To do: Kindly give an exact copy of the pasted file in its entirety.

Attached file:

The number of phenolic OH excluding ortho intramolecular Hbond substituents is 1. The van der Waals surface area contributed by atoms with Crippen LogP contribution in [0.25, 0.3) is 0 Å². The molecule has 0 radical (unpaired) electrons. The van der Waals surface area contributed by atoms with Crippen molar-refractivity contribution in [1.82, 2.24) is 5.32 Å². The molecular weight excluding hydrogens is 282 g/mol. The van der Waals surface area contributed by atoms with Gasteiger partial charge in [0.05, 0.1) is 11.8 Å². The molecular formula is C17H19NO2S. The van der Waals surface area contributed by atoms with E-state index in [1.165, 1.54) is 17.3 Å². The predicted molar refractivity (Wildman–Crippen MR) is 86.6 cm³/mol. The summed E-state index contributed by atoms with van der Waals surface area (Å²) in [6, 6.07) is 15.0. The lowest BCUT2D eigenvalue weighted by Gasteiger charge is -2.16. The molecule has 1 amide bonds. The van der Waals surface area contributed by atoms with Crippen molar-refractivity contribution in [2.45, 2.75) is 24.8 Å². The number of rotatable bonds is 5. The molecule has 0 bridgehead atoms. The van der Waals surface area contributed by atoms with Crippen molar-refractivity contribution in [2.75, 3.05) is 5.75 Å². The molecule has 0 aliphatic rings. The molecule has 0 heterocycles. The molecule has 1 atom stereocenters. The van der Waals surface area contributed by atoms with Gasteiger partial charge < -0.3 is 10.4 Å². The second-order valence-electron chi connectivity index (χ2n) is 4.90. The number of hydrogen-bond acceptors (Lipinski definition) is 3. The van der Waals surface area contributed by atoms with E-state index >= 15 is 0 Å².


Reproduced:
The number of phenolic OH excluding ortho intramolecular Hbond substituents is 1. The van der Waals surface area contributed by atoms with Crippen LogP contribution in [0.25, 0.3) is 0 Å². The molecule has 0 radical (unpaired) electrons. The van der Waals surface area contributed by atoms with Crippen molar-refractivity contribution in [1.82, 2.24) is 5.32 Å². The molecular weight excluding hydrogens is 282 g/mol. The van der Waals surface area contributed by atoms with Gasteiger partial charge in [0.05, 0.1) is 11.8 Å². The molecular formula is C17H19NO2S. The van der Waals surface area contributed by atoms with E-state index in [1.165, 1.54) is 17.3 Å². The predicted molar refractivity (Wildman–Crippen MR) is 86.6 cm³/mol. The summed E-state index contributed by atoms with van der Waals surface area (Å²) in [6, 6.07) is 15.0. The lowest BCUT2D eigenvalue weighted by Gasteiger charge is -2.16. The molecule has 1 amide bonds. The van der Waals surface area contributed by atoms with Crippen molar-refractivity contribution in [2.45, 2.75) is 24.8 Å². The number of rotatable bonds is 5. The molecule has 0 bridgehead atoms. The van der Waals surface area contributed by atoms with Crippen molar-refractivity contribution in [2.75, 3.05) is 5.75 Å². The molecule has 0 aliphatic rings. The molecule has 0 heterocycles. The molecule has 1 atom stereocenters. The van der Waals surface area contributed by atoms with Gasteiger partial charge < -0.3 is 10.4 Å². The second-order valence-electron chi connectivity index (χ2n) is 4.90. The number of hydrogen-bond acceptors (Lipinski definition) is 3. The van der Waals surface area contributed by atoms with E-state index >= 15 is 0 Å².